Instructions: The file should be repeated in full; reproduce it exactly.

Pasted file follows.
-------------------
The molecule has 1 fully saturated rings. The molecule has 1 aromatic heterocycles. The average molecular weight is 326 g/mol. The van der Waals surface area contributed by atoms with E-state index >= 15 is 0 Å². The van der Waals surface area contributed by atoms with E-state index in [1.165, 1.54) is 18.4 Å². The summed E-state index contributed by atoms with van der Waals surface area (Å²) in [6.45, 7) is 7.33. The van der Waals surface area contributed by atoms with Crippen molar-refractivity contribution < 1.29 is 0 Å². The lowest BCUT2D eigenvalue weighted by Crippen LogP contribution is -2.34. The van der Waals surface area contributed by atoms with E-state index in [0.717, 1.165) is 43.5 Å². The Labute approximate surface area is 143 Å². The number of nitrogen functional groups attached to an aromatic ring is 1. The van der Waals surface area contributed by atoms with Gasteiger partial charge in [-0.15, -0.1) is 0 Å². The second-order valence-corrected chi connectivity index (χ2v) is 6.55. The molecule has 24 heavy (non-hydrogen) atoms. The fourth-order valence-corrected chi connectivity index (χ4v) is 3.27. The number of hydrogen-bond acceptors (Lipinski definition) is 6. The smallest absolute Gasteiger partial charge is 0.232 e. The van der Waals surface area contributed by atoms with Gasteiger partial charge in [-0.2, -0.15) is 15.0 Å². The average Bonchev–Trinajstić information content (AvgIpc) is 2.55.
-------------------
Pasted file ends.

The molecule has 1 fully saturated rings. The molecule has 1 aromatic heterocycles. The average molecular weight is 326 g/mol. The van der Waals surface area contributed by atoms with E-state index >= 15 is 0 Å². The van der Waals surface area contributed by atoms with E-state index in [1.165, 1.54) is 18.4 Å². The summed E-state index contributed by atoms with van der Waals surface area (Å²) in [6.45, 7) is 7.33. The van der Waals surface area contributed by atoms with Crippen molar-refractivity contribution < 1.29 is 0 Å². The lowest BCUT2D eigenvalue weighted by Crippen LogP contribution is -2.34. The van der Waals surface area contributed by atoms with E-state index in [0.717, 1.165) is 43.5 Å². The Labute approximate surface area is 143 Å². The number of nitrogen functional groups attached to an aromatic ring is 1. The van der Waals surface area contributed by atoms with Gasteiger partial charge in [-0.15, -0.1) is 0 Å². The second-order valence-corrected chi connectivity index (χ2v) is 6.55. The molecule has 24 heavy (non-hydrogen) atoms. The fourth-order valence-corrected chi connectivity index (χ4v) is 3.27. The number of hydrogen-bond acceptors (Lipinski definition) is 6. The smallest absolute Gasteiger partial charge is 0.232 e. The van der Waals surface area contributed by atoms with Gasteiger partial charge in [-0.2, -0.15) is 15.0 Å². The average Bonchev–Trinajstić information content (AvgIpc) is 2.55.